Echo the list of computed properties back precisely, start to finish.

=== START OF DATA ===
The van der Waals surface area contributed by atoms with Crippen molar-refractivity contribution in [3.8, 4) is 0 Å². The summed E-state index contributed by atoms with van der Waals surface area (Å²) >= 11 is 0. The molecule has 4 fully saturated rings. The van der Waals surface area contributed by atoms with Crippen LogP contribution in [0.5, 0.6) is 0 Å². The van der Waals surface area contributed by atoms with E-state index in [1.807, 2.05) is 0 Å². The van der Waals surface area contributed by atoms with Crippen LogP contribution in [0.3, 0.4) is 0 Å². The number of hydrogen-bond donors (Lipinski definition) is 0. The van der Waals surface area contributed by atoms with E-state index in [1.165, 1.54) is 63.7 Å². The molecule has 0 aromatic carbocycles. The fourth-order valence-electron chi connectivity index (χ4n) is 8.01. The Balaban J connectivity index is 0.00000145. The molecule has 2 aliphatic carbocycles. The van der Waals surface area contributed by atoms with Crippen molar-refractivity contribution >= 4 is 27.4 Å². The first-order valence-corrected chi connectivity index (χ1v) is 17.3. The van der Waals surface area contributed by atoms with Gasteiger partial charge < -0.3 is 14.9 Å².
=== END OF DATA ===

The van der Waals surface area contributed by atoms with Crippen molar-refractivity contribution in [3.8, 4) is 0 Å². The summed E-state index contributed by atoms with van der Waals surface area (Å²) >= 11 is 0. The molecule has 4 fully saturated rings. The van der Waals surface area contributed by atoms with Crippen LogP contribution in [0.5, 0.6) is 0 Å². The van der Waals surface area contributed by atoms with E-state index in [1.807, 2.05) is 0 Å². The van der Waals surface area contributed by atoms with Crippen LogP contribution in [0.3, 0.4) is 0 Å². The number of hydrogen-bond donors (Lipinski definition) is 0. The van der Waals surface area contributed by atoms with E-state index in [1.165, 1.54) is 63.7 Å². The molecule has 0 aromatic carbocycles. The fourth-order valence-electron chi connectivity index (χ4n) is 8.01. The Balaban J connectivity index is 0.00000145. The molecule has 2 aliphatic carbocycles. The van der Waals surface area contributed by atoms with Crippen molar-refractivity contribution >= 4 is 27.4 Å². The first-order valence-corrected chi connectivity index (χ1v) is 17.3. The van der Waals surface area contributed by atoms with Gasteiger partial charge < -0.3 is 14.9 Å².